Gum disease could increase cancer risk
Periodontal disease in older women is associated with an increased risk for cancer, a new study concludes.
Previous studies have suggested a link, but this new analysis, in Cancer Epidemiology, Biomarkers & Prevention, offers additional evidence on specific cancers.
Researchers followed more than 65,000 women, with an average of age 68, participating in a larger health study. They gathered information on periodontal disease with self-reports, and over an average of eight years of follow-up, they found 7,149 cancers.
The study controlled for race, age, family history of cancer, smoking and other variables. Gum disease was associated with an overall 14-per-cent increased risk for cancer, and a 12-per-cent increase even in women who never smoked.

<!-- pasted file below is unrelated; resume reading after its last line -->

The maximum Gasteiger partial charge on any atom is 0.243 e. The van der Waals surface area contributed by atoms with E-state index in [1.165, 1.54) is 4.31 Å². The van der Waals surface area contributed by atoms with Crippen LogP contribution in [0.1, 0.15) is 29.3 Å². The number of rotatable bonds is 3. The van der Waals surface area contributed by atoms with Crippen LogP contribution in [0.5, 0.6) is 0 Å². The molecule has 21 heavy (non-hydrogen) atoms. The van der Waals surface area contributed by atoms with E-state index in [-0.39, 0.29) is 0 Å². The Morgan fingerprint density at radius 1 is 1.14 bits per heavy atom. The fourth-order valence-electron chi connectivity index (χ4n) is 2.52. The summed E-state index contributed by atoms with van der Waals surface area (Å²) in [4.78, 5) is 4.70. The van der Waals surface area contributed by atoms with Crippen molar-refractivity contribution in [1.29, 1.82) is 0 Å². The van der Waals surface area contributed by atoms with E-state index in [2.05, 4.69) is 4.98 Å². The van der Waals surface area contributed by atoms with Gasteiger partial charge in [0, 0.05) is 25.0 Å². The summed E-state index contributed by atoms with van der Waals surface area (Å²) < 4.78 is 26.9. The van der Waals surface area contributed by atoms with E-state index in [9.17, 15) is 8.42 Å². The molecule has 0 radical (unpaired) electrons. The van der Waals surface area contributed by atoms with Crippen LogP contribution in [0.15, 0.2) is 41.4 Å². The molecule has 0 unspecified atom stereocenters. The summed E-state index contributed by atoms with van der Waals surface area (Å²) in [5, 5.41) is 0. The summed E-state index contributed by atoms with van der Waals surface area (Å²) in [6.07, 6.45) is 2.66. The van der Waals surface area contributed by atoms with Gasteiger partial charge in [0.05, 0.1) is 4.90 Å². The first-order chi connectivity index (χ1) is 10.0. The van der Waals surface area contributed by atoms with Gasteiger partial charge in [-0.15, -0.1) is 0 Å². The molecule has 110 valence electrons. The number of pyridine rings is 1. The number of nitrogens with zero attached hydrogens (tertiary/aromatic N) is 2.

The increased risk from periodontal disease was highest for esophageal and gallbladder cancers, with increased risk also for cancers of the breast and lung and for melanoma of the skin. But gum disease was not associated with cancers of the pancreas, liver or lower digestive tract.
Although the exact mechanism is unknown, gum pathogens could reach sites in the body through swallowed saliva, causing inflammation in other organs, the authors suggest.
“We know that treating gum disease prevents tooth loss,” said the senior author, Jean Wactawski-Wende, a professor of epidemiology at the University at Buffalo. “It could also be helpful in managing cancer and other systemic diseases.”